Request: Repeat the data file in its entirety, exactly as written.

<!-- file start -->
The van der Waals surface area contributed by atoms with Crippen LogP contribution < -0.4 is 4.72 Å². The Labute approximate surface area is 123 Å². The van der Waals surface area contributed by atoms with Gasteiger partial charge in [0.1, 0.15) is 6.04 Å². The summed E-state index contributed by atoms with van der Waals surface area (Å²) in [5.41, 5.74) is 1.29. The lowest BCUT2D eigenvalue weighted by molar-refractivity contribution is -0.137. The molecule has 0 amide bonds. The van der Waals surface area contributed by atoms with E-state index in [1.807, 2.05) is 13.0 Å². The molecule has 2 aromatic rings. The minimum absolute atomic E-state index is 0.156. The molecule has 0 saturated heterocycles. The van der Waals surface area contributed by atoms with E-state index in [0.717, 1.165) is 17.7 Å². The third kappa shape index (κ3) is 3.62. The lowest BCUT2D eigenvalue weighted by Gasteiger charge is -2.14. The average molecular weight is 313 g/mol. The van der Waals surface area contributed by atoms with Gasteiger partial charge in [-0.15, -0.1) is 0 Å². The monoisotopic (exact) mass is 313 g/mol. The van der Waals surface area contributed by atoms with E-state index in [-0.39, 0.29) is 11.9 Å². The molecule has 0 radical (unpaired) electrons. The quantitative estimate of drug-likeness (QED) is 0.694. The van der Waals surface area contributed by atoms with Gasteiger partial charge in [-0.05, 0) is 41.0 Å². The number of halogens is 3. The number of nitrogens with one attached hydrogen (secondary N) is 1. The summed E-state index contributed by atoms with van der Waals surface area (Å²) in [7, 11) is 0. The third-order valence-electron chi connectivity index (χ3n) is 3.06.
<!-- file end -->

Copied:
The van der Waals surface area contributed by atoms with Crippen LogP contribution < -0.4 is 4.72 Å². The Labute approximate surface area is 123 Å². The van der Waals surface area contributed by atoms with Gasteiger partial charge in [0.1, 0.15) is 6.04 Å². The summed E-state index contributed by atoms with van der Waals surface area (Å²) in [5.41, 5.74) is 1.29. The lowest BCUT2D eigenvalue weighted by molar-refractivity contribution is -0.137. The molecule has 0 amide bonds. The van der Waals surface area contributed by atoms with E-state index in [1.807, 2.05) is 13.0 Å². The molecule has 2 aromatic rings. The minimum absolute atomic E-state index is 0.156. The molecule has 0 saturated heterocycles. The van der Waals surface area contributed by atoms with E-state index in [0.717, 1.165) is 17.7 Å². The third kappa shape index (κ3) is 3.62. The lowest BCUT2D eigenvalue weighted by Gasteiger charge is -2.14. The average molecular weight is 313 g/mol. The van der Waals surface area contributed by atoms with Gasteiger partial charge in [-0.15, -0.1) is 0 Å². The monoisotopic (exact) mass is 313 g/mol. The van der Waals surface area contributed by atoms with E-state index in [-0.39, 0.29) is 11.9 Å². The molecule has 0 radical (unpaired) electrons. The quantitative estimate of drug-likeness (QED) is 0.694. The van der Waals surface area contributed by atoms with Gasteiger partial charge in [-0.05, 0) is 41.0 Å². The number of halogens is 3. The number of nitrogens with one attached hydrogen (secondary N) is 1. The summed E-state index contributed by atoms with van der Waals surface area (Å²) in [7, 11) is 0. The third-order valence-electron chi connectivity index (χ3n) is 3.06.